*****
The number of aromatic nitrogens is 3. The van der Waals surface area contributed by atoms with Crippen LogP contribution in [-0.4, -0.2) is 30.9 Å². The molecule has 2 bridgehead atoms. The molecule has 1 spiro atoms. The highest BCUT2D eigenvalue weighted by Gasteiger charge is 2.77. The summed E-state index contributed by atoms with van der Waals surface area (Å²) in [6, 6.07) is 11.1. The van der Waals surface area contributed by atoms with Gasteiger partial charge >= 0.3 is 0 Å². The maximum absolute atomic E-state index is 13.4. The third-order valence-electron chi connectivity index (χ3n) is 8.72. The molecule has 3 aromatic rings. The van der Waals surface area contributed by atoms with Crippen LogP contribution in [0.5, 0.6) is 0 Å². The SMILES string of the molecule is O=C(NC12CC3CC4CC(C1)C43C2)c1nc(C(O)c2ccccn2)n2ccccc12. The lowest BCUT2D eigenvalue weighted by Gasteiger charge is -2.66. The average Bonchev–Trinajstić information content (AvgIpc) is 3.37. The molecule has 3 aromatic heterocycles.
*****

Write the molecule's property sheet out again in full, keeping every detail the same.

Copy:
The number of aromatic nitrogens is 3. The van der Waals surface area contributed by atoms with Crippen LogP contribution in [-0.4, -0.2) is 30.9 Å². The molecule has 2 bridgehead atoms. The molecule has 1 spiro atoms. The highest BCUT2D eigenvalue weighted by Gasteiger charge is 2.77. The summed E-state index contributed by atoms with van der Waals surface area (Å²) in [6, 6.07) is 11.1. The van der Waals surface area contributed by atoms with Gasteiger partial charge >= 0.3 is 0 Å². The maximum absolute atomic E-state index is 13.4. The third-order valence-electron chi connectivity index (χ3n) is 8.72. The molecule has 3 aromatic rings. The van der Waals surface area contributed by atoms with Crippen LogP contribution in [0.5, 0.6) is 0 Å². The SMILES string of the molecule is O=C(NC12CC3CC4CC(C1)C43C2)c1nc(C(O)c2ccccn2)n2ccccc12. The lowest BCUT2D eigenvalue weighted by Gasteiger charge is -2.66. The average Bonchev–Trinajstić information content (AvgIpc) is 3.37. The molecule has 3 aromatic heterocycles.